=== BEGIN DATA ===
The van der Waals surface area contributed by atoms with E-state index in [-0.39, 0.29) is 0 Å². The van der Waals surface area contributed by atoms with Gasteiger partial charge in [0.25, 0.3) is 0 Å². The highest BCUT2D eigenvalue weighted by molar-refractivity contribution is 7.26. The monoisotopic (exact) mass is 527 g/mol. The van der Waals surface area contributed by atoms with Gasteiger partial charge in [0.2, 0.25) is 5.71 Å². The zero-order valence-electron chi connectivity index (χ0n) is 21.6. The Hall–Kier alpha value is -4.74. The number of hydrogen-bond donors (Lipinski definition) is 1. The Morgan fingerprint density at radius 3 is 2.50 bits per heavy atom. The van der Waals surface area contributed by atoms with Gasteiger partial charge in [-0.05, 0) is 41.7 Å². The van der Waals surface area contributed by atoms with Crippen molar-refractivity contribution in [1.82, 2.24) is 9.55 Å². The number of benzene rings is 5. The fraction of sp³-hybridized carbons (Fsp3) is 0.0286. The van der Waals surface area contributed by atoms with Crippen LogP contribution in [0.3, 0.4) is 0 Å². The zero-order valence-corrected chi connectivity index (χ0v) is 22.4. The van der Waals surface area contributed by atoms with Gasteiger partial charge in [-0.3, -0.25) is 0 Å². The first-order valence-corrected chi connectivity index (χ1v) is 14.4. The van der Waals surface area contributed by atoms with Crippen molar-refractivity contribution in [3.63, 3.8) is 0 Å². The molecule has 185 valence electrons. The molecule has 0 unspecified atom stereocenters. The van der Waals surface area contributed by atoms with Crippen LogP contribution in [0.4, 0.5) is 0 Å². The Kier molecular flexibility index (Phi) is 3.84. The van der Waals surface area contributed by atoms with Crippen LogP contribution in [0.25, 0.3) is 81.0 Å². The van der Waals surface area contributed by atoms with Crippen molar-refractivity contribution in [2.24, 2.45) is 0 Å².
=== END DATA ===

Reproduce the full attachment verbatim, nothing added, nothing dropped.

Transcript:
The van der Waals surface area contributed by atoms with E-state index in [-0.39, 0.29) is 0 Å². The van der Waals surface area contributed by atoms with Gasteiger partial charge in [0.25, 0.3) is 0 Å². The highest BCUT2D eigenvalue weighted by molar-refractivity contribution is 7.26. The monoisotopic (exact) mass is 527 g/mol. The van der Waals surface area contributed by atoms with Gasteiger partial charge in [0.2, 0.25) is 5.71 Å². The zero-order valence-electron chi connectivity index (χ0n) is 21.6. The Hall–Kier alpha value is -4.74. The number of hydrogen-bond donors (Lipinski definition) is 1. The Morgan fingerprint density at radius 3 is 2.50 bits per heavy atom. The van der Waals surface area contributed by atoms with Gasteiger partial charge in [-0.05, 0) is 41.7 Å². The van der Waals surface area contributed by atoms with Crippen molar-refractivity contribution in [1.82, 2.24) is 9.55 Å². The number of benzene rings is 5. The fraction of sp³-hybridized carbons (Fsp3) is 0.0286. The van der Waals surface area contributed by atoms with Crippen LogP contribution in [0.3, 0.4) is 0 Å². The zero-order valence-corrected chi connectivity index (χ0v) is 22.4. The van der Waals surface area contributed by atoms with Gasteiger partial charge in [-0.3, -0.25) is 0 Å². The first-order valence-corrected chi connectivity index (χ1v) is 14.4. The van der Waals surface area contributed by atoms with Crippen molar-refractivity contribution in [3.63, 3.8) is 0 Å². The molecule has 185 valence electrons. The molecule has 0 unspecified atom stereocenters. The van der Waals surface area contributed by atoms with Crippen LogP contribution in [0.4, 0.5) is 0 Å². The Kier molecular flexibility index (Phi) is 3.84. The van der Waals surface area contributed by atoms with Crippen LogP contribution in [0.25, 0.3) is 81.0 Å². The van der Waals surface area contributed by atoms with Crippen molar-refractivity contribution in [2.24, 2.45) is 0 Å².